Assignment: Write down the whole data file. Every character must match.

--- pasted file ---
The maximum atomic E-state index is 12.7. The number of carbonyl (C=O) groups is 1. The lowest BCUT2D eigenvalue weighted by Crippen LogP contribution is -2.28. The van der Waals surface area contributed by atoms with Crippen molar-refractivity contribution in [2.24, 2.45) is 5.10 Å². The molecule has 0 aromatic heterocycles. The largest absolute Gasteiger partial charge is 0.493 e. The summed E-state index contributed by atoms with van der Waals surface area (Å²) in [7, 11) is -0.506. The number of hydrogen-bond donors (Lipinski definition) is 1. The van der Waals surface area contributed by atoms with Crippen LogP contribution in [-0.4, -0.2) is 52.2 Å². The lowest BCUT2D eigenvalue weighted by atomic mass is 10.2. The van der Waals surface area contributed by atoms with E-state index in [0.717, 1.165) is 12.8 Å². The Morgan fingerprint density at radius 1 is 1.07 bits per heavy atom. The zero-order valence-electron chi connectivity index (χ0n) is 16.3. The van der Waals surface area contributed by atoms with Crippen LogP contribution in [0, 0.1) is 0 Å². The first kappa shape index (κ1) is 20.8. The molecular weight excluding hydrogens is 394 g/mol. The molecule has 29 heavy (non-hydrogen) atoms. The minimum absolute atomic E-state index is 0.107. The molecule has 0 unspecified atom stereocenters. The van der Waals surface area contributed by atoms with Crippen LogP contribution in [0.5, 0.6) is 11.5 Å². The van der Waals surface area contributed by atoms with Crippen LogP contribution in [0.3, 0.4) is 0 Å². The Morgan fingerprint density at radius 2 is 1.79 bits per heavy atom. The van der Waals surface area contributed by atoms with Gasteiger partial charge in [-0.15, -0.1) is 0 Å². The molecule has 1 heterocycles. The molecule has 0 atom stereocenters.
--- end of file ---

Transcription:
The maximum atomic E-state index is 12.7. The number of carbonyl (C=O) groups is 1. The lowest BCUT2D eigenvalue weighted by Crippen LogP contribution is -2.28. The van der Waals surface area contributed by atoms with Crippen molar-refractivity contribution in [2.24, 2.45) is 5.10 Å². The molecule has 0 aromatic heterocycles. The largest absolute Gasteiger partial charge is 0.493 e. The summed E-state index contributed by atoms with van der Waals surface area (Å²) in [7, 11) is -0.506. The number of hydrogen-bond donors (Lipinski definition) is 1. The van der Waals surface area contributed by atoms with Crippen LogP contribution in [-0.4, -0.2) is 52.2 Å². The lowest BCUT2D eigenvalue weighted by atomic mass is 10.2. The van der Waals surface area contributed by atoms with E-state index in [0.717, 1.165) is 12.8 Å². The Morgan fingerprint density at radius 1 is 1.07 bits per heavy atom. The zero-order valence-electron chi connectivity index (χ0n) is 16.3. The van der Waals surface area contributed by atoms with Crippen LogP contribution in [0, 0.1) is 0 Å². The first kappa shape index (κ1) is 20.8. The molecular weight excluding hydrogens is 394 g/mol. The molecule has 29 heavy (non-hydrogen) atoms. The minimum absolute atomic E-state index is 0.107. The molecule has 0 unspecified atom stereocenters. The van der Waals surface area contributed by atoms with Crippen LogP contribution in [0.5, 0.6) is 11.5 Å². The van der Waals surface area contributed by atoms with Crippen LogP contribution in [0.3, 0.4) is 0 Å². The Morgan fingerprint density at radius 2 is 1.79 bits per heavy atom. The van der Waals surface area contributed by atoms with Gasteiger partial charge in [-0.15, -0.1) is 0 Å². The molecule has 1 heterocycles. The molecule has 0 atom stereocenters.